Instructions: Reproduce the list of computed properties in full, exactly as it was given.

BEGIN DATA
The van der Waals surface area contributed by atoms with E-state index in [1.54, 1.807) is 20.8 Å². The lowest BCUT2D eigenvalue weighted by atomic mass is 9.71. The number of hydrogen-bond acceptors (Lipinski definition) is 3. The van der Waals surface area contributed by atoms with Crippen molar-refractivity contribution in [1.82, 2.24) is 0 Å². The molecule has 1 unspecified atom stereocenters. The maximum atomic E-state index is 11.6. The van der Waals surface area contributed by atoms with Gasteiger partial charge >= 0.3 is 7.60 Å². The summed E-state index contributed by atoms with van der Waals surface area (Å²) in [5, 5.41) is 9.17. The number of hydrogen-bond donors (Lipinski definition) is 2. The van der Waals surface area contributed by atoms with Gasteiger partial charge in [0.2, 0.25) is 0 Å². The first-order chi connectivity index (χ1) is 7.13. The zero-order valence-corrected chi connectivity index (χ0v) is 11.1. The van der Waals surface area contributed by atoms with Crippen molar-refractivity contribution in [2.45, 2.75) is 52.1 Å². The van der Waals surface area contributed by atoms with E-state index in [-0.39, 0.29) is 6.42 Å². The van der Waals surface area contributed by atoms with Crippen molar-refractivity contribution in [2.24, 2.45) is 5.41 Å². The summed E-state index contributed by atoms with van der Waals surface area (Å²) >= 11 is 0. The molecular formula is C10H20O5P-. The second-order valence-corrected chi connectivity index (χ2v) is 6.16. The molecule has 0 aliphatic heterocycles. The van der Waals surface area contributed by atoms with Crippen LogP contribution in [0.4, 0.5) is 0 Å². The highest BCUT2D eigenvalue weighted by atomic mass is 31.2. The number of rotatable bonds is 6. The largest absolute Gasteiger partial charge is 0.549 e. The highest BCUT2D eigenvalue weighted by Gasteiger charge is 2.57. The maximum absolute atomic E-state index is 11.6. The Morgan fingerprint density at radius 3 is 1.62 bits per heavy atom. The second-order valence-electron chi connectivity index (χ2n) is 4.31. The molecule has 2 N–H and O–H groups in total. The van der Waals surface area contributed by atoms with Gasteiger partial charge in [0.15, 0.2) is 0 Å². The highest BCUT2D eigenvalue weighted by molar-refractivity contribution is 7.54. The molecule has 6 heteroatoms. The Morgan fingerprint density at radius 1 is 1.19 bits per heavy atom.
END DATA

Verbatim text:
The van der Waals surface area contributed by atoms with E-state index in [1.54, 1.807) is 20.8 Å². The lowest BCUT2D eigenvalue weighted by atomic mass is 9.71. The number of hydrogen-bond acceptors (Lipinski definition) is 3. The van der Waals surface area contributed by atoms with Crippen molar-refractivity contribution in [1.82, 2.24) is 0 Å². The molecule has 1 unspecified atom stereocenters. The maximum atomic E-state index is 11.6. The van der Waals surface area contributed by atoms with Gasteiger partial charge >= 0.3 is 7.60 Å². The summed E-state index contributed by atoms with van der Waals surface area (Å²) in [5, 5.41) is 9.17. The number of hydrogen-bond donors (Lipinski definition) is 2. The van der Waals surface area contributed by atoms with Gasteiger partial charge in [0.2, 0.25) is 0 Å². The first-order chi connectivity index (χ1) is 7.13. The zero-order valence-corrected chi connectivity index (χ0v) is 11.1. The van der Waals surface area contributed by atoms with Crippen molar-refractivity contribution in [2.45, 2.75) is 52.1 Å². The van der Waals surface area contributed by atoms with E-state index in [-0.39, 0.29) is 6.42 Å². The van der Waals surface area contributed by atoms with Crippen molar-refractivity contribution in [2.24, 2.45) is 5.41 Å². The summed E-state index contributed by atoms with van der Waals surface area (Å²) >= 11 is 0. The molecular formula is C10H20O5P-. The second-order valence-corrected chi connectivity index (χ2v) is 6.16. The molecule has 0 aliphatic heterocycles. The van der Waals surface area contributed by atoms with Crippen LogP contribution in [0.4, 0.5) is 0 Å². The highest BCUT2D eigenvalue weighted by atomic mass is 31.2. The number of rotatable bonds is 6. The largest absolute Gasteiger partial charge is 0.549 e. The highest BCUT2D eigenvalue weighted by Gasteiger charge is 2.57. The maximum absolute atomic E-state index is 11.6. The Morgan fingerprint density at radius 3 is 1.62 bits per heavy atom. The second-order valence-electron chi connectivity index (χ2n) is 4.31. The molecule has 2 N–H and O–H groups in total. The van der Waals surface area contributed by atoms with Gasteiger partial charge in [0.15, 0.2) is 0 Å². The highest BCUT2D eigenvalue weighted by molar-refractivity contribution is 7.54. The molecule has 6 heteroatoms. The Morgan fingerprint density at radius 1 is 1.19 bits per heavy atom.